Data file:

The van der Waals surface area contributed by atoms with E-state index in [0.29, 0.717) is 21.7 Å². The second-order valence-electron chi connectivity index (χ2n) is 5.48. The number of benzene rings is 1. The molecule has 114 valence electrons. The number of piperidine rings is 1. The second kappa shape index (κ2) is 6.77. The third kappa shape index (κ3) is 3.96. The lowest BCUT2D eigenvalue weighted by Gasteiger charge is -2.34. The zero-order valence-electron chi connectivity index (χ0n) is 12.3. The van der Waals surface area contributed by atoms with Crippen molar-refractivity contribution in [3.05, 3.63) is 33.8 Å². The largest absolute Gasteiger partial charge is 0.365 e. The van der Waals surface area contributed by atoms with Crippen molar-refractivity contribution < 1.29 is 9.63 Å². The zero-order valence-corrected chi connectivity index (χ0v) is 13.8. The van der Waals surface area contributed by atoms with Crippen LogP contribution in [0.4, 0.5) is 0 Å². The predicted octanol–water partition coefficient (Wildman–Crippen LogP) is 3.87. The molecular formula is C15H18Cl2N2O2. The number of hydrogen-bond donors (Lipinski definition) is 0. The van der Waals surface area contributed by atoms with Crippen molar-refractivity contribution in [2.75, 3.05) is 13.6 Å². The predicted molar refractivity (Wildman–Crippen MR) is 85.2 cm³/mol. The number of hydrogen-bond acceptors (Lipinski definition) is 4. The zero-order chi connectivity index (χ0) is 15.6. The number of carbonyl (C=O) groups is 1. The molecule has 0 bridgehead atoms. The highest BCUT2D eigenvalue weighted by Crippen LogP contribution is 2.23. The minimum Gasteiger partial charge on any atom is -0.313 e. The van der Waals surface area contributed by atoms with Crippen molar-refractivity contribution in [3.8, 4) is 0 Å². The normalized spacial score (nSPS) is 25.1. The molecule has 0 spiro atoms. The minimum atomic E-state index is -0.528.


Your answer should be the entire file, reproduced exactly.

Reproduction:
The van der Waals surface area contributed by atoms with E-state index in [0.29, 0.717) is 21.7 Å². The second-order valence-electron chi connectivity index (χ2n) is 5.48. The number of benzene rings is 1. The molecule has 114 valence electrons. The number of piperidine rings is 1. The second kappa shape index (κ2) is 6.77. The third kappa shape index (κ3) is 3.96. The lowest BCUT2D eigenvalue weighted by Gasteiger charge is -2.34. The zero-order valence-electron chi connectivity index (χ0n) is 12.3. The van der Waals surface area contributed by atoms with Crippen molar-refractivity contribution in [3.05, 3.63) is 33.8 Å². The largest absolute Gasteiger partial charge is 0.365 e. The van der Waals surface area contributed by atoms with Crippen molar-refractivity contribution < 1.29 is 9.63 Å². The zero-order valence-corrected chi connectivity index (χ0v) is 13.8. The van der Waals surface area contributed by atoms with Crippen LogP contribution in [0.4, 0.5) is 0 Å². The predicted octanol–water partition coefficient (Wildman–Crippen LogP) is 3.87. The molecular formula is C15H18Cl2N2O2. The number of hydrogen-bond donors (Lipinski definition) is 0. The van der Waals surface area contributed by atoms with Crippen molar-refractivity contribution in [2.75, 3.05) is 13.6 Å². The predicted molar refractivity (Wildman–Crippen MR) is 85.2 cm³/mol. The number of hydrogen-bond acceptors (Lipinski definition) is 4. The zero-order chi connectivity index (χ0) is 15.6. The number of carbonyl (C=O) groups is 1. The molecule has 0 bridgehead atoms. The highest BCUT2D eigenvalue weighted by Crippen LogP contribution is 2.23. The minimum Gasteiger partial charge on any atom is -0.313 e. The van der Waals surface area contributed by atoms with Crippen molar-refractivity contribution in [3.8, 4) is 0 Å². The normalized spacial score (nSPS) is 25.1. The molecule has 0 spiro atoms. The minimum atomic E-state index is -0.528.